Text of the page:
Atlanta Housing Rent Vouchers Refused by Landlords
- Over the past couple of years, affordable housing in Atlanta has become harder to find.
- To help low-income individuals and families receive housing, the United States Department of Housing and Urban Development began giving out rent vouchers.
- Despite these rent vouchers, Georgia’s laws still allow landlords to refuse rent vouchers when tenants are paying their monthly balance.
Over the past couple of years, affordable housing in Atlanta has become harder to find. As a result, to help low-income individuals and families rent affordable housing, the United States Department of Housing and Urban Development (HUD) began giving out housing vouchers. The Section 8 vouchers can be used to help pay for rent. But recently, there has been some controversy regarding whether landlords have the authority to refuse tenants’ rent vouchers.
Current Housing Laws Regarding Rent Vouchers
Georgia’s current housing laws allow landlords to refuse rent vouchers. Unfortunately, this means those who rely on government assistance will have a harder time finding housing. In addition, the current state housing laws regarding rent vouchers have made it difficult for local governments to intervene and make a change.
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Despite the difficulties of improving housing laws in the local communities, Atlanta City council member Amir Farokhi warned property owners about rejecting these vouchers. In his letter, Farokhi cited a 2020 anti-discrimination ordinance prohibiting landlords from refusing these rent vouchers and including sources of income as a category to be protected from landlord discrimination.
The Atlanta City Council approved the ordinance brought forth by council members Antonio Brown and Amir Farokhi in a 13-2 vote. However, despite Farokhi's attempt to reduce and prohibit discrimination within the real estate market, the current state laws conflict with the ordinance, leading to lawyers questioning the legality of this local law. Due to the fact the ordinance is not legally enforceable, this has not prevented landlords from rejecting rent vouchers.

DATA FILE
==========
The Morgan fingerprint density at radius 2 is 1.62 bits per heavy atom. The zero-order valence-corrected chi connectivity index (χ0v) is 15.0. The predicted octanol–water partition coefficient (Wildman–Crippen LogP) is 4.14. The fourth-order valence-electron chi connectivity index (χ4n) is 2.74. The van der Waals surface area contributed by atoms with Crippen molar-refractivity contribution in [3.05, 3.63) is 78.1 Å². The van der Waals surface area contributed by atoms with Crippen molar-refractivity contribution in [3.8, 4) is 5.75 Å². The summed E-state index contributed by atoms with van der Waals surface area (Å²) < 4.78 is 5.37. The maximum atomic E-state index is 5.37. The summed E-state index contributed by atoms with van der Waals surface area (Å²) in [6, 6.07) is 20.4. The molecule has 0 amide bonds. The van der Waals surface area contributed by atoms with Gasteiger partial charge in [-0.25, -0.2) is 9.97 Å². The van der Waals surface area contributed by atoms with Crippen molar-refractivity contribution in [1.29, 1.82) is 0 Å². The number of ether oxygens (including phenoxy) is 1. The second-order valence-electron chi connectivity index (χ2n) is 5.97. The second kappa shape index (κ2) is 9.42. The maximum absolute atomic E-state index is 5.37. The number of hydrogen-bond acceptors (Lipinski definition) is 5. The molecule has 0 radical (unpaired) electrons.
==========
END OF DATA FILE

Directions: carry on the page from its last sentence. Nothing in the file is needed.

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Why Landlords are Refusing Rent Vouchers
Currently, one main property owner in Atlanta is refusing these rent vouchers, and that is Carter Haston. This issue arose when six renters at EDGE on the Beltline, a building that rents studio apartments, contacted Atlanta City Council member Amir Farokhi. They said the property owner, Carter Haston, was not allowing the vouchers to be used to help pay their rents.
Haston refuses rent vouchers because the government, specifically HUD, has stopped paying them. On February 25, 2022, HUD stopped writing rent checks to the six tenants at EDGE on the Beltline.
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So, the tenants believed the government was helping them pay their rent, but no one was actually paying the rest of the money Haston was entitled to. Consequently, on June 28, 2022, Haston issued a termination notice to the six tenants as they had not paid the full rent amount through no fault of their own, and stated that they would not be participating in this program again.
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What will Happen Next?
Unfortunately, despite Farokhi’s valiant efforts to help improve the housing situation in Atlanta, no steps can be currently taken due to the local laws' conflict with state laws. For the new local laws to be implemented, Georgia’s housing laws must be revised to allow Atlanta to move forward with this ordinance and help those with incomes below the poverty line find affordable housing.
Furthermore, HUD not paying some tenants’ rent vouchers could lead to more landlords becoming reluctant to accept applicants who rely on government assistance as it might mean they do not receive the total amount they are owed monthly.
The Money Wrap-Up
The Housing Choice Voucher Program, or Section 8, is a program used in the city of Atlanta and other parts of the country. Low-income people rely on this program to help them find the housing they need. However, because of the continued flaws within the program, such as them not paying the rent checks of the six tenants mentioned above, more landlords within Georgia may also begin refusing rent vouchers. If this happens, it could lead to an increase in homelessness.
Right now, a government body needs to step up and begin paying rent checks to landlords of those who have rent vouchers so they do not receive termination notices and end up on the streets.
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